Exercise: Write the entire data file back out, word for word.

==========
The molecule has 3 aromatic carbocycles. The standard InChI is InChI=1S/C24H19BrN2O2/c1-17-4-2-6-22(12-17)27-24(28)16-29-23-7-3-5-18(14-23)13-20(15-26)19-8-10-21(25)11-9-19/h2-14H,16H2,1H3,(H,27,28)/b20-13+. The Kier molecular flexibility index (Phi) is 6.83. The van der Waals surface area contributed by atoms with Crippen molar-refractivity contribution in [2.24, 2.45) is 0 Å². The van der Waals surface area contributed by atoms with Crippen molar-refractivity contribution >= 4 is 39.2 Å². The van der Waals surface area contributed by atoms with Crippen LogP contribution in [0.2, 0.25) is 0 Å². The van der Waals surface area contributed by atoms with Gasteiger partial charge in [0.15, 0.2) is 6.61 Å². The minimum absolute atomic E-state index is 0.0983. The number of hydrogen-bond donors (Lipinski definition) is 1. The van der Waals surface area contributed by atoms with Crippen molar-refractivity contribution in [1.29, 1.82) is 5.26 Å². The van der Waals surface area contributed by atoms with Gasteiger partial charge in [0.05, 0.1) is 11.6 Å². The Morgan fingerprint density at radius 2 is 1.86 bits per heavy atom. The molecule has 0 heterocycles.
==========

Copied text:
The molecule has 3 aromatic carbocycles. The standard InChI is InChI=1S/C24H19BrN2O2/c1-17-4-2-6-22(12-17)27-24(28)16-29-23-7-3-5-18(14-23)13-20(15-26)19-8-10-21(25)11-9-19/h2-14H,16H2,1H3,(H,27,28)/b20-13+. The Kier molecular flexibility index (Phi) is 6.83. The van der Waals surface area contributed by atoms with Crippen molar-refractivity contribution in [2.24, 2.45) is 0 Å². The van der Waals surface area contributed by atoms with Crippen molar-refractivity contribution >= 4 is 39.2 Å². The van der Waals surface area contributed by atoms with Crippen LogP contribution in [0.2, 0.25) is 0 Å². The van der Waals surface area contributed by atoms with Gasteiger partial charge in [0.15, 0.2) is 6.61 Å². The minimum absolute atomic E-state index is 0.0983. The number of hydrogen-bond donors (Lipinski definition) is 1. The van der Waals surface area contributed by atoms with Crippen molar-refractivity contribution in [1.29, 1.82) is 5.26 Å². The van der Waals surface area contributed by atoms with Gasteiger partial charge in [0.05, 0.1) is 11.6 Å². The Morgan fingerprint density at radius 2 is 1.86 bits per heavy atom. The molecule has 0 heterocycles.